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I am, struggling to see whether the first moment when two processes are different (in terms of their finite dimensional distributions) can be defined in terms of their filtrations and would appreciate any suggestions / clarifications.

Here is an example of what I am trying to do: suppose that $X$ is a standard Brownian motion and $Y$ is a stopped BM, i.e. $Y_t = X_{\tau_a \wedge t}$ where $$ \tau_a = \inf\{t > 0 : X_t \ge a\}. $$

Clearly $Law(X_{\tau_a \wedge t}, t \ge 0 ) = Law(Y_{\tau_a \wedge t}, t \ge 0 )$ and $\mathcal{F}^X_{\tau_a} = \mathcal{F}^Y_{\tau_a}$, moreover, $\tau_a$ is in some sense a maximal stopping time $\tau$ such that the stopped processes $(X_{\tau \wedge t})_{t\ge0}$ and $(Y_{\tau \wedge t})_{t\ge0}$ are identical.

Is there a way to recover $\tau_a$ by looking only at the filtrations $\mathbb{F}^X$ and $\mathbb{F}^Y$? In other words is there a way to define $\tau_a$ as

$$ \tau_a = \sup\{\tau: \mathcal{F}^X_\tau = \mathcal{F}^Y_\tau \} \quad\text{ or } \quad \tau_a = \inf\{\tau: \mathcal{F}^X_\tau \neq \mathcal{F}^Y_\tau \}? $$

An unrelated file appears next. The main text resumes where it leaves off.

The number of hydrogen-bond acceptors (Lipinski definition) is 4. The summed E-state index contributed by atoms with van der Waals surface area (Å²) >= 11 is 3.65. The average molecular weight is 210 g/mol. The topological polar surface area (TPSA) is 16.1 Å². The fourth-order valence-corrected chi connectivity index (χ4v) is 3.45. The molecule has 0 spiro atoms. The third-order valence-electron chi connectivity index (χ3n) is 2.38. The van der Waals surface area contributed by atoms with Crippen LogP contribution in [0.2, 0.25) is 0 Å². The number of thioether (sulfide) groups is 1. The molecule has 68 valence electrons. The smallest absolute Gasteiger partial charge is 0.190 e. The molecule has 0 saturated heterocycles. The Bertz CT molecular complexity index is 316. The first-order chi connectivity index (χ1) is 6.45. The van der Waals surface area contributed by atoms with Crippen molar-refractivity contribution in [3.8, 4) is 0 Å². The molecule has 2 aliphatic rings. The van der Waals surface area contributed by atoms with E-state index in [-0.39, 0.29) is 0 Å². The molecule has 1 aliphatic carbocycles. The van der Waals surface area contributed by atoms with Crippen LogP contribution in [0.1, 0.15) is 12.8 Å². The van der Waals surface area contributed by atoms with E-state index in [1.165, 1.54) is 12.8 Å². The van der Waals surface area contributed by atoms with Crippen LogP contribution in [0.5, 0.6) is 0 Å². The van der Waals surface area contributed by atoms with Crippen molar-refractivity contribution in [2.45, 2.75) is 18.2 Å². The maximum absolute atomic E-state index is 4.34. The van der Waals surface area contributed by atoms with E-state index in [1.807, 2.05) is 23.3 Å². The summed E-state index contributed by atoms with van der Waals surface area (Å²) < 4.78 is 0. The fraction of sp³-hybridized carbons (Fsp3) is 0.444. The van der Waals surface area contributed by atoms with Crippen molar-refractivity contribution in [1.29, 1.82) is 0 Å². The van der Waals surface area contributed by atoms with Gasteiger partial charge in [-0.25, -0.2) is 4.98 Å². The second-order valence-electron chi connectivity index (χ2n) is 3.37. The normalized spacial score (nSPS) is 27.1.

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  • $\begingroup$ I have rolled back an edit which, among other things, added the "statistics" tag" which does not seem particularly relevant to me $\endgroup$
    – Yemon Choi
    Mar 4 '17 at 4:32
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I think I have found an answer to this question and will post it here for the future reference.

Suppose that we start with two filtrations $\mathbb{H}=(\mathcal{H}_t)_{t\ge0}$ and $\mathbb{F}=(\mathcal{F}_t)_{t\ge0}$. Consider $\tau_1$ and $\tau_2$ - stopping times with respect to both filtrations such that $$ \mathcal{H}_{\tau_1} = \mathcal{F}_{\tau_1} \quad \text{ and } \mathcal{H}_{\tau_2} = \mathcal{F}_{\tau_2}. $$

Clearly the max of the two ($\tau_1 \wedge \tau_2$) is also a stopping time with respect to both filtrations. Moreover, $$ \mathcal{H}_{\tau_1 \wedge \tau_2} = \sigma(\mathcal{H}_{\tau_1}, \mathcal{H}_{\tau_2}) = \sigma(\mathcal{F}_{\tau_1}, \mathcal{F}_{\tau_2}) =\mathcal{F}_{\tau_1 \wedge \tau_2}. $$

Thus, the set of such stopping times forms a lattice, and we can define $$ \tau^* = \sup\{\tau : \mathcal{H}_{\tau} = \mathcal{F}_{\tau}, \, \tau \text{ is a stopping time w.r.t. both } \mathbb{H} \text{ and } \mathbb{F} \} $$ to be the first moment when the two filtrations differ.

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